Obama at a rally Sunday at Exeter High School, Exeter NH. (photos by Lynn Sweet)
DERRY, N.H.—Barack Obama’s retooled stump speech added a new element on Sunday, courtesy an opening chief rival Hillary Rodham Clinton put in his lap in Saturday’s debate when she talked about “false hope.”
That kind of talk just “bugs the heck” out of him.
What was she thinking?
Here’s the setup: At the debate, Clinton was talking about her ability to make change and dilute the ownership claims Obama and John Edwards have been making as change agents.
She went on to dissect Obama’s and Edwards messages that they represents hope for a better future. So far so good. But when she said there was a problem in “raising the false hopes of our country,” she was only doing a favor for Obama, who acts as if he as the exclusive franchise on hope.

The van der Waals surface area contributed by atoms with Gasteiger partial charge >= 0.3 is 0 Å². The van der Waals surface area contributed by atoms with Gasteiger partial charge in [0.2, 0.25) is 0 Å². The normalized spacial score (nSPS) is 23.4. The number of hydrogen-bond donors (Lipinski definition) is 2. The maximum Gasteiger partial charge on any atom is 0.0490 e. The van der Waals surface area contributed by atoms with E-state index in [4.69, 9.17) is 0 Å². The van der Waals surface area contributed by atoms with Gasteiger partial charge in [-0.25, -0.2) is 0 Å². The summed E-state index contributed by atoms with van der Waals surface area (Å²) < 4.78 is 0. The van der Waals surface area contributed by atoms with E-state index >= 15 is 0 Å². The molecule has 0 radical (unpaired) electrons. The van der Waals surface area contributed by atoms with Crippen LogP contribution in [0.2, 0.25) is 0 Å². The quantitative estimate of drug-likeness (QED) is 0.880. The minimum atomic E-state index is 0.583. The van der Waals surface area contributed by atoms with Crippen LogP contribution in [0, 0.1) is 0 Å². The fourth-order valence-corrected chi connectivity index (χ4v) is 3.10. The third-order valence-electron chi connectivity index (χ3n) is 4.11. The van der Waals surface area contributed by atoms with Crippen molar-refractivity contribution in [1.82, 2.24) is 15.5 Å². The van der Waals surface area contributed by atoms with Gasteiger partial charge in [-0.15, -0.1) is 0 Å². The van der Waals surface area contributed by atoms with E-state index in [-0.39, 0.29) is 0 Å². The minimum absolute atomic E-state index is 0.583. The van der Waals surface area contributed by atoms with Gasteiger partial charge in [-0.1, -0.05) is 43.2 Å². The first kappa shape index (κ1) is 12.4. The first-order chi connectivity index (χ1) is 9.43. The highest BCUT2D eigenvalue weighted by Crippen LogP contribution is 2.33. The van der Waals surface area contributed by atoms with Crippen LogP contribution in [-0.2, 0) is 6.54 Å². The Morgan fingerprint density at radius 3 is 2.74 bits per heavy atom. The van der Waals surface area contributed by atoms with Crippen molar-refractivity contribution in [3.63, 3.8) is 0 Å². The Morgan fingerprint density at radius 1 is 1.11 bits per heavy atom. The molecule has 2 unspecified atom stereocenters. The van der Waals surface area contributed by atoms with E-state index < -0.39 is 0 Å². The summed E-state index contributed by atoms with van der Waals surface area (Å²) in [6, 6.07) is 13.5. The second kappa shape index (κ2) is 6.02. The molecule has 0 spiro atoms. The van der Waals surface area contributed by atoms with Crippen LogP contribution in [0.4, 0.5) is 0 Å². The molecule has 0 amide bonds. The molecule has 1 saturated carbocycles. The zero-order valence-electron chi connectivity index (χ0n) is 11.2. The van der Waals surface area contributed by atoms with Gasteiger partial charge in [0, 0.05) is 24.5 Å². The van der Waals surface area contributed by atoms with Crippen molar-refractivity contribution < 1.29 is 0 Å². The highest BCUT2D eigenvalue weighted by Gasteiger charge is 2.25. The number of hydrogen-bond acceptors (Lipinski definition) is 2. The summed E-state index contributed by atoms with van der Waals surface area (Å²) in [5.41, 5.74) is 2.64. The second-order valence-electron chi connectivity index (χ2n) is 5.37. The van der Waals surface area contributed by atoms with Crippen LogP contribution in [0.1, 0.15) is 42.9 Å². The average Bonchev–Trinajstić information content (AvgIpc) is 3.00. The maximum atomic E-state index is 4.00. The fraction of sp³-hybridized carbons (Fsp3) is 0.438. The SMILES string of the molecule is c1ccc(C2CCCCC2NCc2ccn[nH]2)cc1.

Clinton at debate: “So, you know, I think it is clear that what we need is somebody who can deliver change. And we don't need to be raising the false hopes of our country about what can be delivered. The best way to
know what change I will produce is to look at the changes that I've
Obama did not reply at the debate, but twice on Sunday—at rallies at Exeter and Derry two days before the primary—he ridiculed Clinton—not by name over “this notion of false hopes. Bugs the heck out of me,” he said at Exeter.
“That is contrary to what America is about, the notion that we shouldn’t just try to do something because we believe in it, because it is false hopes. There is no such thing as false hopes. We can focus and get stuff done.”